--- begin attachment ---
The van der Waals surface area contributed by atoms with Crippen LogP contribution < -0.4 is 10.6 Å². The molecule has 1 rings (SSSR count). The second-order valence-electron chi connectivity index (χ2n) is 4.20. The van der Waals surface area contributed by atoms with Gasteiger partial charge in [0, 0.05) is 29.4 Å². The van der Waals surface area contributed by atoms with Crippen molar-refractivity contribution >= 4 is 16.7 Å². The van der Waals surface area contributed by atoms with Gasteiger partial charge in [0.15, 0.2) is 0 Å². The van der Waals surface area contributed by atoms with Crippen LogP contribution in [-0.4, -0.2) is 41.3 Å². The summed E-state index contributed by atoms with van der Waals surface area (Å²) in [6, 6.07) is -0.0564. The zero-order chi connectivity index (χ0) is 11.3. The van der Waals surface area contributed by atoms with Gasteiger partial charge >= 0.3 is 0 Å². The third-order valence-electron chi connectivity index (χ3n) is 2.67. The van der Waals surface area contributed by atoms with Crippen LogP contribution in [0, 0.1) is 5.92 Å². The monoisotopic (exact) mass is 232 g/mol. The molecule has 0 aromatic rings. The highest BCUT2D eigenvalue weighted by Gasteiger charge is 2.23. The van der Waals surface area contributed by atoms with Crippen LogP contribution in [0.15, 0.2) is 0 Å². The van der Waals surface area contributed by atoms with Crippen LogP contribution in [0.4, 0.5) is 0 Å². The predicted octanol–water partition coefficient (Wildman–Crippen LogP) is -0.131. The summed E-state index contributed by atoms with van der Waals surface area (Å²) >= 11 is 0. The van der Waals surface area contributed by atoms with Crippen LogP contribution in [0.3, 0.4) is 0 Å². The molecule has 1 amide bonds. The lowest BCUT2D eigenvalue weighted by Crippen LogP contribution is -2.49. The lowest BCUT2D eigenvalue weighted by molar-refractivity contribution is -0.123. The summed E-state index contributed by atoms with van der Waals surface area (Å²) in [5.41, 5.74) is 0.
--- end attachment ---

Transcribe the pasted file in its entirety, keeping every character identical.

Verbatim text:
The van der Waals surface area contributed by atoms with Crippen LogP contribution < -0.4 is 10.6 Å². The molecule has 1 rings (SSSR count). The second-order valence-electron chi connectivity index (χ2n) is 4.20. The van der Waals surface area contributed by atoms with Gasteiger partial charge in [0, 0.05) is 29.4 Å². The van der Waals surface area contributed by atoms with Crippen molar-refractivity contribution >= 4 is 16.7 Å². The van der Waals surface area contributed by atoms with Gasteiger partial charge in [0.15, 0.2) is 0 Å². The van der Waals surface area contributed by atoms with Crippen LogP contribution in [-0.4, -0.2) is 41.3 Å². The summed E-state index contributed by atoms with van der Waals surface area (Å²) in [6, 6.07) is -0.0564. The zero-order chi connectivity index (χ0) is 11.3. The van der Waals surface area contributed by atoms with Gasteiger partial charge >= 0.3 is 0 Å². The third-order valence-electron chi connectivity index (χ3n) is 2.67. The van der Waals surface area contributed by atoms with Crippen LogP contribution in [0, 0.1) is 5.92 Å². The monoisotopic (exact) mass is 232 g/mol. The molecule has 0 aromatic rings. The highest BCUT2D eigenvalue weighted by Gasteiger charge is 2.23. The van der Waals surface area contributed by atoms with Crippen LogP contribution in [0.15, 0.2) is 0 Å². The van der Waals surface area contributed by atoms with Crippen LogP contribution in [0.4, 0.5) is 0 Å². The predicted octanol–water partition coefficient (Wildman–Crippen LogP) is -0.131. The summed E-state index contributed by atoms with van der Waals surface area (Å²) >= 11 is 0. The van der Waals surface area contributed by atoms with Crippen LogP contribution in [0.3, 0.4) is 0 Å². The molecule has 1 amide bonds. The lowest BCUT2D eigenvalue weighted by Crippen LogP contribution is -2.49. The lowest BCUT2D eigenvalue weighted by molar-refractivity contribution is -0.123. The summed E-state index contributed by atoms with van der Waals surface area (Å²) in [5.41, 5.74) is 0.